Management & Operations

Wi-Fi Blazing Trail for Onboard Convenience

Posted on March 1, 2005 by Jon LeSage

In the near future, rail passengers will have a lot more options for how to spend their commute time.

Rail system operators and consultants are exploring a host of new high-tech amenities for their passengers, including Internet access, automated real-time train position information, onboard TV screens with news and entertainment, voice-over-IP phone service and video conferencing. Of course, all of these “wish list” items are still in the early stages, but technology product suppliers are bringing to the market an array of services and capabilities that put these possibilities within reach.

Inter-city and commuter railcars could start looking more like commercial passenger jets. With the promise of wireless Internet access coming to fruition, train travel may actually be ahead of air travel, which has been slow to offer passengers in-flight Internet or cellular access.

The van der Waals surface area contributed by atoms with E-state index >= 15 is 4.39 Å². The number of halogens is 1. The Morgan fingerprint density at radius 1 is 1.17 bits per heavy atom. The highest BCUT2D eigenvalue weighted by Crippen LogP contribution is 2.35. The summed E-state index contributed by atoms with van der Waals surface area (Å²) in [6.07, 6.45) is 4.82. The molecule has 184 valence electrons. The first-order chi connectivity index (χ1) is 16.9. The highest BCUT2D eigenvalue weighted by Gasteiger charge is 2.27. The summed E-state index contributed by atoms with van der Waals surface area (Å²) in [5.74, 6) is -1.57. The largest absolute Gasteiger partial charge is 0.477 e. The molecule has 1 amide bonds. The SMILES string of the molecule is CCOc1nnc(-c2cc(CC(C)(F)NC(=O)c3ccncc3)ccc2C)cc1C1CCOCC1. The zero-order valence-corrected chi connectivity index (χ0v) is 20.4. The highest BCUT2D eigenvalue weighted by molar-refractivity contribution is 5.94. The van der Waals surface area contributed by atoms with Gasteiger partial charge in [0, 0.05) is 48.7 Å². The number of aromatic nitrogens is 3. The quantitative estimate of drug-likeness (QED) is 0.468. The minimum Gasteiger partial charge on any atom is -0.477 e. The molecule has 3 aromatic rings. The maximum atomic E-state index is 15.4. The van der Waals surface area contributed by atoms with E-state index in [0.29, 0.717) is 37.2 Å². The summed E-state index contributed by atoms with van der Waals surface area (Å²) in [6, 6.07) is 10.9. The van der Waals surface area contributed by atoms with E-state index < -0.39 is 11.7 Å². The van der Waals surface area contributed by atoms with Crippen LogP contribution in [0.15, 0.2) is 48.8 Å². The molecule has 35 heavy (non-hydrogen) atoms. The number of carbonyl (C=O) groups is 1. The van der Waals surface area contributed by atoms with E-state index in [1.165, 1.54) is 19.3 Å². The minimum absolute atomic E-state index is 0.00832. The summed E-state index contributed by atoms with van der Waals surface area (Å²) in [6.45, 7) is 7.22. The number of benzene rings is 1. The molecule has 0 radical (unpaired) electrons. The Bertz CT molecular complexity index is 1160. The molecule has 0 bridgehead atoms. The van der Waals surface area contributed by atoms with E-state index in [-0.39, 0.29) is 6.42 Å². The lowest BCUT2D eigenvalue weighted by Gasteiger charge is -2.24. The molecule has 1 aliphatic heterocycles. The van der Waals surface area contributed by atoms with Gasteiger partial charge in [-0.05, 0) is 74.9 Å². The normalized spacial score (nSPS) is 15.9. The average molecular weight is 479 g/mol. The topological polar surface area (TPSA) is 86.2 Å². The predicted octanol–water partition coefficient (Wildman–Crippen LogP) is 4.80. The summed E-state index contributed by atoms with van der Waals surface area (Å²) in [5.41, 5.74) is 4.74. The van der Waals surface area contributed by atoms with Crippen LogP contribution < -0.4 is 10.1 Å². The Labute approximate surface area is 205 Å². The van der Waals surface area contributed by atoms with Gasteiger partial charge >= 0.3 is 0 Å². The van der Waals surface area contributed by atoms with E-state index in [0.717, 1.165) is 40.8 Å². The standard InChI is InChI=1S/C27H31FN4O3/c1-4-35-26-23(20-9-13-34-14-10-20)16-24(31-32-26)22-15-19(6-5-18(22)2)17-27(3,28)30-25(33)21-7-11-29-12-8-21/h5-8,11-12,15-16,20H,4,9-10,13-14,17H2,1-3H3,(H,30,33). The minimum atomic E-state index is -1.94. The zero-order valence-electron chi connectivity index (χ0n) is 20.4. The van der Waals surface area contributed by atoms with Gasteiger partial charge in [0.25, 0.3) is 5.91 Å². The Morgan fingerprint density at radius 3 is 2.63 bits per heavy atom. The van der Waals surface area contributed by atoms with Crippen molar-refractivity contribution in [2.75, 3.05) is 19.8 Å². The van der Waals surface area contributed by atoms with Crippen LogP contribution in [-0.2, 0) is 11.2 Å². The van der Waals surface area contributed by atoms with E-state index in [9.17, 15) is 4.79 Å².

Train riders will soon be able to send and receive e-mail, surf the Web, download real-time train schedule updates, view programming on TV screens and use the Internet for phone calls and videoconferencing. The train ride will become a moving workstation, while also offering entertainment to leisure-minded passengers, making the commuter train experience more productive and pleasurable.

Wi-Fi leading the way
During the next five to 10 years, most rail system riders in North America and Europe are expected to have onboard wireless Internet access (Wi-Fi), according to some industry estimates. Currently, there are only token applications in these regions, mostly in the pilot stages. Amtrak, for instance, has been experimenting with both onboard Wi-Fi and Internet access within train stations.

Last summer, Amtrak and AT&T Wireless implemented Wi-Fi “hot spots” at six Northeast Corridor stations: Boston Route 128; Providence, R.I.; New York Penn; Philadelphia 30th St.; Wilmington, Del.; and Baltimore Penn. AT&T customers with Wi-Fi enabled laptops or PDAs can access the system without extra charges. Non-customers can pay $9.99 via credit card for 24 hours of access.